Recently I had to compare lots of sets of data. Determining if there are any differences at all, or if there are rows that exist in one but not the other, is easy. But I needed to compare every column, calculate match percentages, and report every difference.
I was able to take what would have been a lot of tedious query writing and create a standard way to do it. All you have to do is a little bit of prep on your two data sets, and these queries will compare, quantify, and report all mismatches. (more…)
Every solution I have seen required some control flow statements (such as looping) and often creation of a sproc or function. These are usually acceptable, but it really only requires a very simple SQL statement. (more…)
Welcome to a new series: Discerning Design Patterns! These are how-to tutorials on common developer tasks but with the voice of (painful) experience. Newcomers to IT will benefit greatly, and if you’re a veteran, please give it a quick read and hop down to the comments to share your own lessons and experiences.
The Table Reload Pattern
Intent: Replace all the rows of a table with new rows in a way that will handle failure.
This task is often handed to junior developers, and rightly so: it is simple to understand, it can be done with many technologies so they can become familiar with your team’s language or software of choice, and it gets them familiar with your systems and data.
The goal is to create a periodic process that copies data from system A and puts it in system B. A new developer’s first attempt will be something like this:
- Delete all rows from system A.
- Read all rows from system B.
- Write all rows to system A.
An experienced developer will spot the flaw — probably because they experienced it before! (we all learn the hard way sometimes) But you can be forgiven if you don’t see it. This design can run flawlessly for years before disaster strikes, and it’s not always difficult to recover from. (more…)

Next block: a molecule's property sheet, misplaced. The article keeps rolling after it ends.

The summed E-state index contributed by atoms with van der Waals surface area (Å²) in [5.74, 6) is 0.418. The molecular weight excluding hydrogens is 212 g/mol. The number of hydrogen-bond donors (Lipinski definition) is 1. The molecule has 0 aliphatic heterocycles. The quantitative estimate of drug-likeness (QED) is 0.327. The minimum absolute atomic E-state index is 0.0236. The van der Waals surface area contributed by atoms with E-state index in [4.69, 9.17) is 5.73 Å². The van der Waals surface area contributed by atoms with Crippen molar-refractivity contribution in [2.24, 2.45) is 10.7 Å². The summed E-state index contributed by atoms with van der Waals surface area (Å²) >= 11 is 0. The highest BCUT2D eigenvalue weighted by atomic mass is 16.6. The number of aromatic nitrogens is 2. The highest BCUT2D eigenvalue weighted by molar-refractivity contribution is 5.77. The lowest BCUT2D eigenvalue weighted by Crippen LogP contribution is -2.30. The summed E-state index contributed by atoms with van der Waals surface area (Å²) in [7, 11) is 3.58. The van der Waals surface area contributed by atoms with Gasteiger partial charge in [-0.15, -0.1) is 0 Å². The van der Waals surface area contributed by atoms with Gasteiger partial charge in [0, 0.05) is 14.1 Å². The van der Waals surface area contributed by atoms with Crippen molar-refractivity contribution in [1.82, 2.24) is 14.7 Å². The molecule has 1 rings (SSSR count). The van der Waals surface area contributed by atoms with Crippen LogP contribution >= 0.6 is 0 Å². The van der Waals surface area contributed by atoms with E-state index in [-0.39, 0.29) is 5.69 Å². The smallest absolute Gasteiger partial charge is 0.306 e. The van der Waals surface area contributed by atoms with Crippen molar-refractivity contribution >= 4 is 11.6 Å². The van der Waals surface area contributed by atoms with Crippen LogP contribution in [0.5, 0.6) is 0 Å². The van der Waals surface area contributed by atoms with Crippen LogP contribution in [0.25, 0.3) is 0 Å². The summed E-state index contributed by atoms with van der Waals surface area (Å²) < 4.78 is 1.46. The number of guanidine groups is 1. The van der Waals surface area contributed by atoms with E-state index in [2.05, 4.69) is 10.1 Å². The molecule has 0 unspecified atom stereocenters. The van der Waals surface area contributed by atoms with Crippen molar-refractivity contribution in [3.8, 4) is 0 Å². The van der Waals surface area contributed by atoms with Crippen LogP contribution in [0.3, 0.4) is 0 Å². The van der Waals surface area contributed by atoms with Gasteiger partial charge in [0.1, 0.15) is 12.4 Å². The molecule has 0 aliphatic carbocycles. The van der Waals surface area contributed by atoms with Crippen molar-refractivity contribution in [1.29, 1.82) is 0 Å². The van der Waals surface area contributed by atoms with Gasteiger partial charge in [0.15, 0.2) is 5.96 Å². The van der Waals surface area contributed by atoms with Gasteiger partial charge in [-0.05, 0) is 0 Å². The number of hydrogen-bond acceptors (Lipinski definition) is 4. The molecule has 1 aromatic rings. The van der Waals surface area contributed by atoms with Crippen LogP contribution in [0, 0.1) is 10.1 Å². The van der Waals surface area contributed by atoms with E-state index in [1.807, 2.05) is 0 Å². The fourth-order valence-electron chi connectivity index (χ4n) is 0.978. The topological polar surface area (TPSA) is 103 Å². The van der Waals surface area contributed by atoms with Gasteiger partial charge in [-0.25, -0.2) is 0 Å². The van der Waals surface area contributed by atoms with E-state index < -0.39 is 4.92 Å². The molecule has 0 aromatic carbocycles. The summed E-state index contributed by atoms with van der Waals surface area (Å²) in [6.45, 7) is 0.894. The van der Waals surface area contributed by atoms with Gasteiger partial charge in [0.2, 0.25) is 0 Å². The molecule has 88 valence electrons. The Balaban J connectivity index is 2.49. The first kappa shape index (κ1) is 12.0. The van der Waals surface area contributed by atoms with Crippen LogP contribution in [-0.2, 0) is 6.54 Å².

‘Master Data’ is not as easy to define as other data sciences. Relational theory is mathematical in nature. Dimensional design is based on ease-of-use and taking advantage of system architectures. Master Data doesn’t have the same foundation. (more…)
A primary key is simply a candidate key labelled as the ‘primary’ (see more in A Key to Keys), and they are enforced by the same mechanism in Sql Server – the unique index. We can query the system tables to get a quick list of these.
I have a series of joins that insert a large number of rows into a table. As you can imagine, I want this process to perform as well as it can, and in Netezza that means finding the best distribution and utilizing zone maps where possible.
To optimize these joins I would tweak the tables involved, run the process, and kill it if it took too long. I had an idea of how long it should take in an ideal scenario, so anything much longer than that I halted and adjusted.
But the more I tweaked, the slower it ran. It just became worse and worse. So finally I reverted back to the original structure… and it was slower than ever! What happened? (more…)
Should a table always have a surrogate key? Is it really best practice, or should we stick to natural keys? Let’s dig in to see if there’s one clear answer. (more…)
There are no indexes in Netezza. This is an intentional design choice. Indexes are effective in an OLTP system, where transactions affect a single row or two, but not in an OLAP system, where transactions affect large sets of data. Netezza is designed to be a fully OLAP-focused system, in both hardware and software, and indexes did not meet that goal. (more…)
Want to view deleted data? See which rows were added in a transaction? These extra fields will allow you to do so. (more…)
People are in your data. They’re looking at it, even changing it. Should they be stopped? Did they break something? If so, who broke it? When? These are common questions that come up (especially after someone breaks something), and DBAs are often called upon to solve the problem. Here are three great ways to start identifying your data gremlins: (more…)